Welcome to Film Production Rabbit Holes!

Aliss Valerie Terrell
3 min readNov 17, 2022


My father Paul Terrell, on a horse-drawn disc harrow, 1930’s, family farm, South Georgia

Producing a film is a multidimensional mind-body mission, and very, as the French say, “time-devouring” (chronophage). Footage to create, find, and assemble with stills, sound recording and music mixing, endless copyright clearances, detailed credits. Funding and distribution… Dozens (perhaps hundreds?) of people in the communication loop.

Me now, learning the ropes: Editing the trailer is a process in itself. It’s moving forward, but still cuts to make, clearances to get and music to sync…

One of my interlocking rabbit holes:

Background research for Saving Mr. Charlie’s Trees led me through surviving family photos to hundreds of stock images and websites about 20th century life in the South. The hardships were much greater than I thought and on a much larger scale. I knew my family came through poverty but I didn’t realize their journey was a hologram of Southern US history.

Times were extreme, beginning with natural catastrophes: flooding in Alabama in 1909, then from 1910 to 1915 the entire cotton belt was infested by the boll weevil, an ugly beetle that gnawed away the cotton crop from inside, destroying thousands of acres, causing farms and related businesses to fail.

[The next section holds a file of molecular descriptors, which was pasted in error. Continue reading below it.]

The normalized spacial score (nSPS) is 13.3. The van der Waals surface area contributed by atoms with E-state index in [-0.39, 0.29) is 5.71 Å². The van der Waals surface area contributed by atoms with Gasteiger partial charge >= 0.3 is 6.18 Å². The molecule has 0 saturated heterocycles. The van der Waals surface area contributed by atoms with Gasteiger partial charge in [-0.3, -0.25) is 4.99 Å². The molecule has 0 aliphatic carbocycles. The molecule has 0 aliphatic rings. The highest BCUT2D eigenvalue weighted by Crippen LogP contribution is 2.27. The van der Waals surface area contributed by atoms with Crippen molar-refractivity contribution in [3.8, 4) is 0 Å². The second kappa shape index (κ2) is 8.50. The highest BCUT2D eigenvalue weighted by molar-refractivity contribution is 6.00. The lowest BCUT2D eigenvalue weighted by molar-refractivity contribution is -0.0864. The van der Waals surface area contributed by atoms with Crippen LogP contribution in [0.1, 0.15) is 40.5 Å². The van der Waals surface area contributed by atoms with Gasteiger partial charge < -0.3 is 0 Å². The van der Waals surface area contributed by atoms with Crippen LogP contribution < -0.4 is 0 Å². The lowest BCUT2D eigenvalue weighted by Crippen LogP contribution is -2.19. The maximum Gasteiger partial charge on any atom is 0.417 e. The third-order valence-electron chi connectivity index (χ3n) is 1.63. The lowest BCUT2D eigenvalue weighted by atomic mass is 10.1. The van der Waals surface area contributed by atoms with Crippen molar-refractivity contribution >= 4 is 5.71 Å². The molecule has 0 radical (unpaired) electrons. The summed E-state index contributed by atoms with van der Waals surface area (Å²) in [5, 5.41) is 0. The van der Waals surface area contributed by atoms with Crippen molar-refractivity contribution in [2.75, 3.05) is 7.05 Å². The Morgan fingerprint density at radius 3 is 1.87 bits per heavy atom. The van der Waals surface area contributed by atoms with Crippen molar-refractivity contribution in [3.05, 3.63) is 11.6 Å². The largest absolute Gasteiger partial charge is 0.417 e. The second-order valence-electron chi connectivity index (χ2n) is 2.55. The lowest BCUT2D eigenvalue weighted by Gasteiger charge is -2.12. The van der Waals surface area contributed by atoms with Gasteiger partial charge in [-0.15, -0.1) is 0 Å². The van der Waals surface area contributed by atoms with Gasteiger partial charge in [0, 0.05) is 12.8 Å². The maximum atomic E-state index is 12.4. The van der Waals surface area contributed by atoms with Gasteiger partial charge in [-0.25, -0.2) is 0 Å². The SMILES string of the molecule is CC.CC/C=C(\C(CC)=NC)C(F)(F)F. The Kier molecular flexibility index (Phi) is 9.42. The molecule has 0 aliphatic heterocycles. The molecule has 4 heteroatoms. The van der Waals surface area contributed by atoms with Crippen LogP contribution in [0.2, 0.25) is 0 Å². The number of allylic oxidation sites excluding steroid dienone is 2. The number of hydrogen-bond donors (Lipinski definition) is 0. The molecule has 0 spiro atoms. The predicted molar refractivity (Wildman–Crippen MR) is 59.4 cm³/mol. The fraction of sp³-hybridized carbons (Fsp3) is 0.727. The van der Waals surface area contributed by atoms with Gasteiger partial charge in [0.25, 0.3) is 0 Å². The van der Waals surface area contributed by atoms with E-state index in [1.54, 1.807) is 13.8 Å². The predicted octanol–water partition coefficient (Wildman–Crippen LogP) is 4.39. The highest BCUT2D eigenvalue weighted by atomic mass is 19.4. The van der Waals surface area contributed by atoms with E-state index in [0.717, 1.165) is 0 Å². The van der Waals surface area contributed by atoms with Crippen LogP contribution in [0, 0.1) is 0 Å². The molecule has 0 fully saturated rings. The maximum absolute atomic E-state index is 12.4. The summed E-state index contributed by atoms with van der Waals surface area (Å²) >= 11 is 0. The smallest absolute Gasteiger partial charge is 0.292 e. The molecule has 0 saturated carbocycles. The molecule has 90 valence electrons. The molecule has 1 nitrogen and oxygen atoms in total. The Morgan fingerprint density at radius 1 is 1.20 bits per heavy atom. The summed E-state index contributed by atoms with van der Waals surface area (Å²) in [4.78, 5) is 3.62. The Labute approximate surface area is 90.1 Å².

Men went off to war in 1917, the year my uncle Charlie was born, and then the so-called “Spanish Flu” pandemic hit, just as Charlie’s parents and a group of their relatives were joining The Great Flux, millions of people, mainly Black, leaving Alabama looking for livelihoods elsewhere.

Charlie’s father moved his wife, small children, and belongings by mule-drawn wagon and train to South Georgia. The deadly virus was moving back and forth with the migrants. Our immediate family recovered, but all around them, others were not so lucky, some losing 4–5 family members. My grandfather had to sell his mules to pay for the move and the doctor bills.

Georgia plunged into the Great Depression, 10 years before the rest of the country, in 1919.

The already dire situation was made worse by severe droughts beginning in 1924. Hundreds of thousands of farm workers and their families fled to other regions. Competition for jobs between Blacks and Whites aggravated racism and favored the Klan. From 1929–1932, the average GA farmer’s income went from $206 to $83/year.

Dorothea Lange, Drought in Georgia, Library of Congress

My family stayed mostly in Georgia, sharecropping and farming, but my grandfather often traveled long distances for carpentry work to bring in extra money, leaving Charlie, a preteen eldest son, to manage the land and the animals. He eventually dropped out of school and ran away to the Navy.

Margaret Bourke-White, Boy Plowing, Have You Seen Their Faces, 1937.

President FDR witnessed these conditions first-hand when he traveled to Warm Springs, GA hoping to improve his health. He then mandated a series of special programs for the state but Georgia didn’t begin to recover until the economic boom following WWII.

Dorothea Lange, Farm Family, 1937, Library of Congress

(see also https://www.georgiaencyclopedia.org/articles/history-archaeology/great-depression/)

During the worst of the crisis, New Deal agencies engaged photographers to document social collapse and environmental devastation.

I’m especially admiring how Dorothea Lange and Margaret Bourke-White captured all this in their photography, seen above.

Thank you for reading!

Read more @GoFundMe Saving Mr. Charlie’s Trees

To be continued…


Originally published at http://thankyouparis.wordpress.com on November 17, 2022.



Aliss Valerie Terrell

I’ve had several lives since coming to France: grad student, singer songwriter, writer and filmmaker, marriage and mothering….